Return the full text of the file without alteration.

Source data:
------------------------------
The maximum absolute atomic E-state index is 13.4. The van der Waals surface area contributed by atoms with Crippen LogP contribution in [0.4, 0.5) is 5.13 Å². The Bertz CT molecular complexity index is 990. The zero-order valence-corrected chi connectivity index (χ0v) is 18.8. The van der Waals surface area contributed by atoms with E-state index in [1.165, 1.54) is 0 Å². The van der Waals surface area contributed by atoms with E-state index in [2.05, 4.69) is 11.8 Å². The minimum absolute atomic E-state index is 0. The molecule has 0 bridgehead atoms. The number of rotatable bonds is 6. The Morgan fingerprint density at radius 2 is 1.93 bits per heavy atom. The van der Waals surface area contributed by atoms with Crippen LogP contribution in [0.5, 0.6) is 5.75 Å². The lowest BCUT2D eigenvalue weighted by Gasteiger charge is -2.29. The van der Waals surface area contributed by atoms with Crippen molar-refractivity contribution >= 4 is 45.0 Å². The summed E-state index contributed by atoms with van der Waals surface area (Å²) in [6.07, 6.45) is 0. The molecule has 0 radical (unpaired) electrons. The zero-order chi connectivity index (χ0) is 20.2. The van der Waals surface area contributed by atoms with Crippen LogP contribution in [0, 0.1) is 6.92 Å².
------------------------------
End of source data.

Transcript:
The maximum absolute atomic E-state index is 13.4. The van der Waals surface area contributed by atoms with Crippen LogP contribution in [0.4, 0.5) is 5.13 Å². The Bertz CT molecular complexity index is 990. The zero-order valence-corrected chi connectivity index (χ0v) is 18.8. The van der Waals surface area contributed by atoms with E-state index in [1.165, 1.54) is 0 Å². The van der Waals surface area contributed by atoms with E-state index in [2.05, 4.69) is 11.8 Å². The minimum absolute atomic E-state index is 0. The molecule has 0 bridgehead atoms. The number of rotatable bonds is 6. The Morgan fingerprint density at radius 2 is 1.93 bits per heavy atom. The van der Waals surface area contributed by atoms with Crippen LogP contribution in [0.5, 0.6) is 5.75 Å². The lowest BCUT2D eigenvalue weighted by Gasteiger charge is -2.29. The van der Waals surface area contributed by atoms with Crippen molar-refractivity contribution >= 4 is 45.0 Å². The summed E-state index contributed by atoms with van der Waals surface area (Å²) in [6.07, 6.45) is 0. The molecule has 0 radical (unpaired) electrons. The zero-order chi connectivity index (χ0) is 20.2. The van der Waals surface area contributed by atoms with Crippen LogP contribution in [0, 0.1) is 6.92 Å².